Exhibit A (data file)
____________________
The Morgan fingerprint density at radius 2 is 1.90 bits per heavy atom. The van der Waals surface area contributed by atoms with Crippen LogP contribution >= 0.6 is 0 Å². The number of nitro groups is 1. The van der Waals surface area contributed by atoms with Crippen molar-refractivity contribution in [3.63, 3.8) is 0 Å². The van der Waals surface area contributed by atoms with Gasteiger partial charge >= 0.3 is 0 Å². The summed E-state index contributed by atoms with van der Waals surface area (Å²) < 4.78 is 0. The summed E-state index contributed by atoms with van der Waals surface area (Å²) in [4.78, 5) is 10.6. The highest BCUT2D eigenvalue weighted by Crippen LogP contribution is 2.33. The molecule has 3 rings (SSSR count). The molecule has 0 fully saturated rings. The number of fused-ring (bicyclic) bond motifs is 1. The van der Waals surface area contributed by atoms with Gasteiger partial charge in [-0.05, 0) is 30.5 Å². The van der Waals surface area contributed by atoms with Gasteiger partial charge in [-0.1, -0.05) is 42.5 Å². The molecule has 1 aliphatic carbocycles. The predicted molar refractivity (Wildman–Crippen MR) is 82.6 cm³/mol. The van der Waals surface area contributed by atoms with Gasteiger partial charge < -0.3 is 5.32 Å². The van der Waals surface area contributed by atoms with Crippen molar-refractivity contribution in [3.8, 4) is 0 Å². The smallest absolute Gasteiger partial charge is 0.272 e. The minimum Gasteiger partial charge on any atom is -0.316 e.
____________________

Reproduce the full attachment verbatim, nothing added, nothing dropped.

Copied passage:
The Morgan fingerprint density at radius 2 is 1.90 bits per heavy atom. The van der Waals surface area contributed by atoms with Crippen LogP contribution >= 0.6 is 0 Å². The number of nitro groups is 1. The van der Waals surface area contributed by atoms with Crippen molar-refractivity contribution in [3.63, 3.8) is 0 Å². The van der Waals surface area contributed by atoms with Gasteiger partial charge >= 0.3 is 0 Å². The summed E-state index contributed by atoms with van der Waals surface area (Å²) < 4.78 is 0. The summed E-state index contributed by atoms with van der Waals surface area (Å²) in [4.78, 5) is 10.6. The highest BCUT2D eigenvalue weighted by Crippen LogP contribution is 2.33. The molecule has 3 rings (SSSR count). The molecule has 0 fully saturated rings. The number of fused-ring (bicyclic) bond motifs is 1. The van der Waals surface area contributed by atoms with Gasteiger partial charge in [-0.05, 0) is 30.5 Å². The van der Waals surface area contributed by atoms with Gasteiger partial charge in [-0.1, -0.05) is 42.5 Å². The molecule has 1 aliphatic carbocycles. The predicted molar refractivity (Wildman–Crippen MR) is 82.6 cm³/mol. The van der Waals surface area contributed by atoms with Gasteiger partial charge < -0.3 is 5.32 Å². The van der Waals surface area contributed by atoms with Crippen molar-refractivity contribution in [3.8, 4) is 0 Å². The smallest absolute Gasteiger partial charge is 0.272 e. The minimum Gasteiger partial charge on any atom is -0.316 e.